could I say? No! This after he had just showed me what to do,
I don't think so"
Ivo then upgraded the roadster
with a '37 LaSalle gear box behind the big Buick and painted
the whole package "Titian Red".
As a side not, fellow Road Kings
club member, Don Johnson had Max build a Buick for his dragster.
Known as "Daddy's Auto Body", this early Kent Fuller
chassis dressed in a swoopy body was to be the end all racer
in the club. Ivo learned that the engine for the dragster was
a much smaller (fewer cubic inches) than his and he took advantage
of this knowledge and promptly challenged and beat Johnson at
the local drag strip.
In fact, it was at the drag strip
that the Titian red T really shined. Using racing recapped slicks
and a locked 4.11 to 1 rear end gear, Tom stormed the local drag
strips turning elapsed times in the 12 second range and achieving
speeds in excess of 117 mph. In 1957 this was exceptionally fast
and he not only won trophies in class but often took home the
overall "Top Eliminator" trophy, (that being the designation
of the fastest car at the track that day).
He won 21 trophies in as many
weeks at several different drag strips and in doing so caught
the eye of the editors of Hot Rod Magazine. They ran a 2-page
photo feature on his car that was titled "For Kicks and
Cups" and includes and overhead shot of the front of the
car and engine on the cover-a very prestigious accomplishment
among his peers.
While his accomplishment at the
race track are many, Ivo likes to point out the he did meet Norm
Grabowski on the starting line only once, "__and I Won!"
he quickly adds.
"Turned a hundred and four (mph) that day at Saugus. I had
a grin from ear to ear."
The T ran in the "Street
Roadster Class at the drag races and Ivo had little trouble beating
everything and everybody around the Southern California area.
It was only the all out race cars and some hot motorcycles that
could take him and then only if they made a very good run. He
was a threat to win the whole meet everywhere he went.
He ventured out from the San
Fernando and San Gabriel Valley drag strips of Saugus, San Fernando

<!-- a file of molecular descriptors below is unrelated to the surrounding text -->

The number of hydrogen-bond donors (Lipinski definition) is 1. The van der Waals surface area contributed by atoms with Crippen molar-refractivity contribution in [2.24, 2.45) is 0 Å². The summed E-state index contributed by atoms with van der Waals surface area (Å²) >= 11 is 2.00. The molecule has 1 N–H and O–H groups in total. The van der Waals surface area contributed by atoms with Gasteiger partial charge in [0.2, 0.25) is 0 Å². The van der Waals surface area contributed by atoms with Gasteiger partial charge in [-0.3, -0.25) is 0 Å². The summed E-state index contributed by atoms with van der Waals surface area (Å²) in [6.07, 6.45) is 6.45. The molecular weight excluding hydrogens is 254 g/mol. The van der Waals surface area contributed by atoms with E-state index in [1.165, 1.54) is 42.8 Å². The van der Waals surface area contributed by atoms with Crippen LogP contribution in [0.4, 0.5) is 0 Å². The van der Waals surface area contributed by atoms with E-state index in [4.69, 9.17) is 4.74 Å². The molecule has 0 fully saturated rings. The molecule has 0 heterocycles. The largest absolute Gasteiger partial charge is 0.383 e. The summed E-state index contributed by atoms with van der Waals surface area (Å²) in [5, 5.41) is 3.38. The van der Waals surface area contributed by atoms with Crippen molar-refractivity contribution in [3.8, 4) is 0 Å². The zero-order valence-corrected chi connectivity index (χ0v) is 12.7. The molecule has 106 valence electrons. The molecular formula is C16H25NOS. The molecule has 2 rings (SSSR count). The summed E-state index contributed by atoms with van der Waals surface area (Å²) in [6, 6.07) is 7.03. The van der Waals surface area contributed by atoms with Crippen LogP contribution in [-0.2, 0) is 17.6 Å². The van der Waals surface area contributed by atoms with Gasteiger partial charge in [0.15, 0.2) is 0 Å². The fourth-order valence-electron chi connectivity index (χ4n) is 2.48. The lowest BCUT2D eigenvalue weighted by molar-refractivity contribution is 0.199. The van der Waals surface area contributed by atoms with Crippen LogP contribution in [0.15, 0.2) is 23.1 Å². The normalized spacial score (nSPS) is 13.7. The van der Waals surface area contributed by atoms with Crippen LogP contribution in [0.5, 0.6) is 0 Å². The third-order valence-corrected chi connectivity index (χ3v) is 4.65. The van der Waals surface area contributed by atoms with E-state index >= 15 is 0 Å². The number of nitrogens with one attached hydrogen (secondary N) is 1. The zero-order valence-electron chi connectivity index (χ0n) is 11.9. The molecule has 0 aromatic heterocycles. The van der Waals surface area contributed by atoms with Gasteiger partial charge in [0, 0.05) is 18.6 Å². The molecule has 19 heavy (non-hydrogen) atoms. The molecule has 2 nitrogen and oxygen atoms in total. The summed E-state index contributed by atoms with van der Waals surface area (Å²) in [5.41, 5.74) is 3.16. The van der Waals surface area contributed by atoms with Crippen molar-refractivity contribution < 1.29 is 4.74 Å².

and Colton, to the hot bed of dragdom known as Lions Drag Strip
run by soon-to-be famous racer, Mickey Thompson.
It was here that he encountered
the rules Nazis.
"Some guy named Cassidy
was running a street roadster down there and I was wiping the
floor with him and he protested me---first because I had no windshield
wiper. Well I ran the car without the windshield, why should
I have to have a wiper? Well the rule says
So I added a wiper. Next it was fenders, they said I needed fenders
so I added fenders. I still wiped 'em out. Then it was the pickup
bed was too short. It needed to be 3 feet in length. So I made
a bracket that bolted to the back that made the bed the legal
length. Then it was a roll bar. This stuff went on for weeks.
Then one day someone got hold of Mickey and told him the engine
was set back too far for the class (more than 25%). 'Well that's
why it got such a good bite' and they were on to me and they
drove me out of the class."
"It didn't end there. I
went home and built the absolute rattiest rig I could build with
a dented up rusty body and I even welded a hatchet stuck in the
trunk. I put on a Squirrel tail on an antenna---all the clichés
of hot rod squirrel-bad taste---but I put my strong engine in
it and I reduced the weight by about 150 pounds and went back
at 'em just to prove a point.
And I won again. It made them
"That didn't last too long
though, Ivo laments, as I had decided to build my first dragster.
It too had a Buick engine and it was quite successful winning
its fair share and setting many records in the process."
"I sold the car to Bill
Rowlands and he hacked it up and changed it all around. I was
upset but EH! I had my fun with the car. The car sat around for
years after that and then Jack Rosen the new owner decided to
restore to the original state. I was pleased that it was returned
"When it was finished some
ten years ago, Rosen invited me to an Early Times Rod Run where
the car was to make its debut and a film crew was to make a documentary
of the whole event. I agreed and wouldn't you know, the day before
I was to go, he sent me a fourteen page script to memorize. Needless
to say, I winged it---I'm too old to remember lines like I did
when I was a kid. But all in all things went well and I have
a copy of the film that they made. It was a nice tribute to the
Speaking of tributes, Tommy Ivo
was enshrined in the National Hot Rod Association Museum of Drag
Racing in Pomona Ca. in 2002 and there in all of their glory
were 4 very famous cars that link to his past and among those
four was the Roadster that he so carefully built some 45 years
It is interesting to note that
after all of this time, both the Ivo T and the Grabowski T have
remained two of the most famous hot rods of all time, icons really,
owing to the fact that Ivo's car appeared in several movies,
as mentioned, and Norm's car became know as the "Kookie
Car" named after the character played by actor Ed (Kookie)
Byrnes as it was featured in the tv program "77 Sunset Strip".